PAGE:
Harper Lee, the Pulitzer Prize-winning author, has passed away at age 89, just seven months after releasing Go Set A Watchman, the controversial sequel to her best-selling work To Kill A Mockingbird. The writer, who had been confined to a nursing home in Alabama after being affected by a stroke in 2007, died peacefully in her sleep.
Hank Conner, Lee’s oldest nephew and spokesperson for the family, said in a statement: “This is a sad day for our family. America and the world knew Harper Lee as one of the last century’s most beloved authors. We knew her as Nelle Harper Lee, a loving member of our family, a devoted friend to the many good people who touched her life, and a generous soul in our community and our state. We will miss her dearly.”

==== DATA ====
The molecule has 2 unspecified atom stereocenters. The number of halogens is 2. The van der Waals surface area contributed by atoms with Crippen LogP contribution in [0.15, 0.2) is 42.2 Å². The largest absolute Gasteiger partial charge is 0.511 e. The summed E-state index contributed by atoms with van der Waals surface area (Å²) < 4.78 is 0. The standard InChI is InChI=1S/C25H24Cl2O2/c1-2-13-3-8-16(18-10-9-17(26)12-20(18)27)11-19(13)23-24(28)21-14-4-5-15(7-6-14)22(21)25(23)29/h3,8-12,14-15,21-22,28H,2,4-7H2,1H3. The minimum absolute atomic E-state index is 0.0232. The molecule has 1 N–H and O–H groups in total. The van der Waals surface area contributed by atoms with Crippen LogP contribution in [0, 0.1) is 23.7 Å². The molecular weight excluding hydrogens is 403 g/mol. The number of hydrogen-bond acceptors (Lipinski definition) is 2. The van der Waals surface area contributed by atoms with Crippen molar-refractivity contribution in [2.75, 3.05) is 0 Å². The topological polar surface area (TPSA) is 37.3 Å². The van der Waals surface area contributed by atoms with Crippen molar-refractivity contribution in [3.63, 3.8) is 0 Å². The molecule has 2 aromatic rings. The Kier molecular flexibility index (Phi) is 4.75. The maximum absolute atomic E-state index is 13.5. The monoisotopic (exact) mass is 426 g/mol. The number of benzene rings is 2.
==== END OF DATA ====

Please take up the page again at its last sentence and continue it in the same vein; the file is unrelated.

To Kill a Mockingbird, her 1961 narrative about lawyer Atticus Finch’s battle to save the life of a black resident threatened by a racist mob, sold more than 40 million copies around the globe and earned her a Pulitzer Prize. George W Bush also awarded her the presidential medal of freedom in 2007.
The one-book literary wonder initially had no intention of releasing further works, but finally, a second novel, Go Set a Watchman, was published in July 2015. The novel reappraises the character of Finch, and he was depicted as having been a supporter of the South’s Jim Crow laws.
Thank you for your powerful literary excellence, Harper Lee. #RIP